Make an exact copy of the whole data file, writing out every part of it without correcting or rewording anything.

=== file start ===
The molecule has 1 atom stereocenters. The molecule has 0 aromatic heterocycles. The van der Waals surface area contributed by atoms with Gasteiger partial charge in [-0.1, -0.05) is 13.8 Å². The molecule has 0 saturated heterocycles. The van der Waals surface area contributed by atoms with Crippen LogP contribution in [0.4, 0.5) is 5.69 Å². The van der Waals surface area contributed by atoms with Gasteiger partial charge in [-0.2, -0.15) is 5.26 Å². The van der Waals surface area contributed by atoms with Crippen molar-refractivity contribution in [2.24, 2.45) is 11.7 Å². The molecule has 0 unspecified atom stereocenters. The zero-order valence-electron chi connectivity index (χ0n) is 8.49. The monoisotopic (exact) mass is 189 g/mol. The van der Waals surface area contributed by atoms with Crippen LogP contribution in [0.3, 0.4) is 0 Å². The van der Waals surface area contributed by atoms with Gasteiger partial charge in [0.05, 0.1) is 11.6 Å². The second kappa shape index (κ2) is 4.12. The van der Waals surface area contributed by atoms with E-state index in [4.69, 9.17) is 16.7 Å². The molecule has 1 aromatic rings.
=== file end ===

The molecule has 1 atom stereocenters. The molecule has 0 aromatic heterocycles. The van der Waals surface area contributed by atoms with Gasteiger partial charge in [-0.1, -0.05) is 13.8 Å². The molecule has 0 saturated heterocycles. The van der Waals surface area contributed by atoms with Crippen LogP contribution in [0.4, 0.5) is 5.69 Å². The van der Waals surface area contributed by atoms with Gasteiger partial charge in [-0.2, -0.15) is 5.26 Å². The van der Waals surface area contributed by atoms with Crippen molar-refractivity contribution in [2.24, 2.45) is 11.7 Å². The molecule has 0 unspecified atom stereocenters. The zero-order valence-electron chi connectivity index (χ0n) is 8.49. The monoisotopic (exact) mass is 189 g/mol. The van der Waals surface area contributed by atoms with Crippen LogP contribution in [0.3, 0.4) is 0 Å². The van der Waals surface area contributed by atoms with Gasteiger partial charge in [0.05, 0.1) is 11.6 Å². The second kappa shape index (κ2) is 4.12. The van der Waals surface area contributed by atoms with E-state index in [4.69, 9.17) is 16.7 Å². The molecule has 1 aromatic rings.